Wednesday, August 25, 2010

Guest Blog: Don't Bet on Hamilton...

This is a Guest Blog as part of the current competition we are running here on Puck Central

Recently there has been some chatter in the press about several fledging franchises that may be on the move including the Coyotes, the Islanders, and even the Oilers.

The Coyotes are often mentioned because of their lack of ownership and an arena that consistently produces small crowds. The Islanders are obviously brought up a lot because of Nassau County’s government refusal to get the Lighthouse Project moving and the Oilers have recently been in Canadian headlines for similar reasons. But you can always toss in the Blue Jackets, Thrashers and Panthers since the press likes to pick on their attendance woes.

Of course every beat writer north of the border keeps mentioning Hamilton as a possible city to relocate a hockey team to after Jim "Blackberry" Basillie's failed attempt to purchase and move the Coyotes there last summer. The idea seemed fabulous to some at the time since Balsillie was able to sell around 14,000 $100 deposits for season subscriptions. There were many owners who quietly would of liked to see Basillie succeed, but there was just one major obstacle that all of his billions of dollars couldn’t overcome.

And when I talk about the obstacles, I am not talking about the litigation process or the fact that Gary Bettman loathes the man. No the obstacle I am talking about is the lack of a brand spanking new arena.

First off, in order to understand relocation or expansion you have to first understand how hockey teams make money. Having previously worked for a professional sports team, I know that an arena lease can make or break a team financially. Counter to popular opinion, the reason why some teams are on the verge of bankruptcy has not to do with a struggling team's location geographically, but rather a building lease that is “tax friendly” and allows countless revenue streams from sponsors and season subscribers.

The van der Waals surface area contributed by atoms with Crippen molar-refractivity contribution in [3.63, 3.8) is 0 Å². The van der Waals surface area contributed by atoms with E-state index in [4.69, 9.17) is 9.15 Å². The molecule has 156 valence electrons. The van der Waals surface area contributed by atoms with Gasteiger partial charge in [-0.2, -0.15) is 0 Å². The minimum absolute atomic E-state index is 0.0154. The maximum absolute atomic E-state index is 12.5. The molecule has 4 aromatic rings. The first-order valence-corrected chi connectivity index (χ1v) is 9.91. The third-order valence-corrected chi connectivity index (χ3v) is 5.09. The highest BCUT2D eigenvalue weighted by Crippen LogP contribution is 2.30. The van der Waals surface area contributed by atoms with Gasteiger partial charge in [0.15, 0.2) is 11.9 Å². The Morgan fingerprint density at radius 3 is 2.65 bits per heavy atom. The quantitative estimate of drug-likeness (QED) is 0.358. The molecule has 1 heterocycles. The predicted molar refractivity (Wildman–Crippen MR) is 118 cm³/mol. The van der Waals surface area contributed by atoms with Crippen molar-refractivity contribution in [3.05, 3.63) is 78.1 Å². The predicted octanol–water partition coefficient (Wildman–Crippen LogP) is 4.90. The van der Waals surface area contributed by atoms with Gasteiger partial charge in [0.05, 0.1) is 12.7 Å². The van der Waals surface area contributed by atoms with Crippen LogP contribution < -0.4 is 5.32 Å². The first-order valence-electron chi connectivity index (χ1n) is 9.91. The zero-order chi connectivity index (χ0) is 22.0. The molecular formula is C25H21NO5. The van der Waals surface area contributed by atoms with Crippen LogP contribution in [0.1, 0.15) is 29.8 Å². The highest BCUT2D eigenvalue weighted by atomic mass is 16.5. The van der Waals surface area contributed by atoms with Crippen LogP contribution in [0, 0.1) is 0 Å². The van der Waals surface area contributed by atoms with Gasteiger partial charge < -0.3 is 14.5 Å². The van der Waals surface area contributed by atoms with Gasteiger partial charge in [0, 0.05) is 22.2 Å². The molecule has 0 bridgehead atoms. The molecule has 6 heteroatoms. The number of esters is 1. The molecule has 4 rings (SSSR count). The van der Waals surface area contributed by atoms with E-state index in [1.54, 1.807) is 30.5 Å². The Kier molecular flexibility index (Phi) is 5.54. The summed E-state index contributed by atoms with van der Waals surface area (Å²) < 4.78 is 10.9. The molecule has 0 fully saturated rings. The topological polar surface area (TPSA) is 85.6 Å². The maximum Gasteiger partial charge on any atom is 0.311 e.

Old arenas, or in Columbus's case an arena with bad lease, just do not have the same revenue streams as teams with new arenas. For example, MSG is undergoing renovations. Why is this happening? It's not because the fans want it or need it, but because MSG needs to keep up with the Steinbrenner’s, the Wilpon’s, the Mara’s and the Johnson’s of the world.

What do other owners in other sports have to do with MSG?

It’s simple. There is only so much money in NY that can be spent on Luxury Boxes, Sponsorship, and Season Subscriptions. If you’re a big wig at a bank or a huge insurance company are you going to spend thousands of dollars on a luxury box in the ceiling of an arena, miles away from the game? Or are you going to spend that money on a state of the art luxury box right behind home plate? It’s an easy choice for corporations. These people rely on hospitality to conduct and grow their business.

The same concept goes for sponsors. You ever see the "PSE&G Powerplay" at The Rock. The entire arena is digitally lit up in sync with PSE&G logos. This makes marketers cream their pants. Take that same marketer who just experienced the Rock to MSG and all they get is 2 lonely LED boards. It’s not the same value. Not even close.

So how does all this tie together?

Hamilton doesn’t have a brand new spanking arena where they can attract the major players in sports sponsorship. Yes, there was a ton of support amongst fans in Hamilton, but without a new arena Hamilton never had a real shot.

It’s not about competing with Toronto or Buffalo, revenue sharing takes care of those owners. It’s not about marketing infringements or all that other BS you may have read about. It’s simply about the arena and money.

It’s why you keep reading about friggin Kansas City. Have you ever heard or read anything about a local craving for hockey in Kansas City? Hell no! But have you read about their new arena? I bet you have.

Although the NHL is unlikely to relocate or expand during a recession, if they do, I'd bet on Kansas City or somewhere else random with a new building. Unfortunately, cities where hockey might actually be successful such as Hamilton, Portland, or Seattle, you're probably already ruled out.

~The Suit
The Hockey Suit

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